Conversion involves transformation – something is put off (Col. 3:8) that something else might be put on (Rom. 13:14); something dies that something else might live (Romans 6); we flee lust to follow after faith righteousness and charity with them that call on the name of the Lord out of a pure heart. (2 Tim. 2:22)

Contemplate this very serious point. What mostly influences our lives and our thinking? If television, magazines, the internet and other forms of modern culture have greater sway with us than the gospel, then chances are we may lack the moral strength to be transformed from the world and are more likely conforming to it. We may be found adopting its trends, sporting its fashions, and accepting its standards. Friends, we must take the Scripture’s admonition very seriously. When Paul says, “Come out from among them and be separate says the Lord… and touch not the unclean thing” (2 Cor. 6:17), he is not merely suggesting a way to live. He is admonishing us to avoid the evil in the world. With so much talk and so many images involving lust, sin, and immorality, do we deny the effects of the world on our hearts and minds?

With this as our premise, I want to discuss briefly the Biblical principles of our clothes and how we dress. Our clothes should: 1. Honor The Lord 2. Adequately cover our bodies 3. Distinguish our gender.

Honor The Lord: The ornament of a quiet and meek spirit is of great price in the sight of God. The Christian woman (and man) professes godliness adorning herself (or himself) in modest apparel. Do we really need to sketch a mental image of what’s appropriate and what’s not? Are our senses so dull of hearing and our consciences so seared that we fail to recognize immodesty? Paul would say, “…present your bodies as living sacrifices holy, acceptable to God, which is your reasonable service.” (Rom. 12:1) I have been told of people making the argument that if you were in a public place where everyone is dressed in bathing suits (like the lake or the ocean) and you stand out because you are not dressed as they are that you are immodest and “drawing attention to yourself.” In response to such a silly notion, Paul would say, “Come out from among them and be separate says the Lord …and touch not the unclean thing.” (2 Cor.6:17) and Peter would write, “wherefore they think it strange that you run not with them to the same excess of riot…” (1 Peter 4:4).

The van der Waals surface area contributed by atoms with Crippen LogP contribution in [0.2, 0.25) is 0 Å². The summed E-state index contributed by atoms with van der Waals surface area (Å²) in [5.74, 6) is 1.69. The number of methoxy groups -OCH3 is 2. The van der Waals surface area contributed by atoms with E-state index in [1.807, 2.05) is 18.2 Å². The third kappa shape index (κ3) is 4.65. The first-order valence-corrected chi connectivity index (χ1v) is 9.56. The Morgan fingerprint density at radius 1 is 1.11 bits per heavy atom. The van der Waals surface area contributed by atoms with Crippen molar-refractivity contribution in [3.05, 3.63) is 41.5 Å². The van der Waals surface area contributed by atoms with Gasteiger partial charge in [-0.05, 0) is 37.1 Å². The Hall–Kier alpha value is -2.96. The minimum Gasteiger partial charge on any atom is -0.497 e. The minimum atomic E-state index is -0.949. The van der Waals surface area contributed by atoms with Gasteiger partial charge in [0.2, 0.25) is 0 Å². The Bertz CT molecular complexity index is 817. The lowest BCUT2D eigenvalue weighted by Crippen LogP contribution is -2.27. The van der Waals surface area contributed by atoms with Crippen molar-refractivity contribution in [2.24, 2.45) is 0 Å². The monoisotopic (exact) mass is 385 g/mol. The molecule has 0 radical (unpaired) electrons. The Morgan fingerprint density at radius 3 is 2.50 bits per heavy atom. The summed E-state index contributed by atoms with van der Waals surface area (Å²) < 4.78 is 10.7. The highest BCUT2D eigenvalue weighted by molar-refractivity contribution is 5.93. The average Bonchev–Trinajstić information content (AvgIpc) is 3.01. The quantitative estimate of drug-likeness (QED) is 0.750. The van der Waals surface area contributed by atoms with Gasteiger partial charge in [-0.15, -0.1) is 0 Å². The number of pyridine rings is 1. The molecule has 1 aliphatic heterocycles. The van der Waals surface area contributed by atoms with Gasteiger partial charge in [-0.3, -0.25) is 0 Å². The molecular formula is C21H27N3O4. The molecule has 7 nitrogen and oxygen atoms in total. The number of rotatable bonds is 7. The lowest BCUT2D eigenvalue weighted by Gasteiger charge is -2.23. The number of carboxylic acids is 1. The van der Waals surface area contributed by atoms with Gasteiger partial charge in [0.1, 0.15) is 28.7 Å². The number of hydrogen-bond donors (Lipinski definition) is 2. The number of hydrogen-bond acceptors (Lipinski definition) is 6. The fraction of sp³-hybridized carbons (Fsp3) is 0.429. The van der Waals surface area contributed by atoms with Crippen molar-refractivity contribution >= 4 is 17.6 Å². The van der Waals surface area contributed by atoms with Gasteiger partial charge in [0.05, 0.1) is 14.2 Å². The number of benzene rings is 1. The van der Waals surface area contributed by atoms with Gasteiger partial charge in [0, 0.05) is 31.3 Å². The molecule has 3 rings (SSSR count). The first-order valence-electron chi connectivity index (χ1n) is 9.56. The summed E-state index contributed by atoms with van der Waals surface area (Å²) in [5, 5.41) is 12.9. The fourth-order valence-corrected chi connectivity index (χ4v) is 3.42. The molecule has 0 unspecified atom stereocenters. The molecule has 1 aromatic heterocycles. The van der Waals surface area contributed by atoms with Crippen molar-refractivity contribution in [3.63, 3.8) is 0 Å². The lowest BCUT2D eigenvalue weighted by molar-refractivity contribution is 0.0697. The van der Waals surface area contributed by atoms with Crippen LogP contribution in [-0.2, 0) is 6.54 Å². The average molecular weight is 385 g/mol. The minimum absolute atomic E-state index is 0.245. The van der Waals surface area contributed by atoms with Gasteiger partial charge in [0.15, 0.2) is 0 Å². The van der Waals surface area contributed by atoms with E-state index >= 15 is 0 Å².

Brother Ronny Wade referred to the following passage once in a sermon a number of years ago and that reference has stuck with me through the years. He quoted Paul saying, “whose glory is their shame” (Phil. 3:19) and then made appropriate application. Just think of how men glory in shame. That statement aptly summarizes the thinking of the modern world. The more seductive, provocative, and salacious the appearance, the more celebrated, recognized and noted that look or that person becomes. The world glories in its thin bodies, its muscled abdominals, its tanned skin, and its nakedness …Again, their glory is their shame. Is the church unaffected? Hardly friends. May God’s Grace teach us and may we keep ourselves from evil.

Covers The Body: Adam and Eve ate the fruit from the tree of the knowledge of good and evil, and their eyes “were opened.” (Genesis 3) Suddenly, they felt a strong sense of shame and with “opened eyes” saw that they were naked. Notice the correlation between their shame and their nakedness. Adam and Eve attempted to cover themselves by sewing fig leaves together. I can hardly imagine that their apron of leaves looked more scant than what some are willing to go into public wearing today. God deemed them inadequately clothed and instead made them coats of skin and “clothed them.” (Gen.3:21) Scholars suggest that the clothes that God made covered them from their shoulders to below their knees. You see friend, we can have clothes on, but still be naked and expose our shame. We may not feel ashamed, but we expose our shame even still.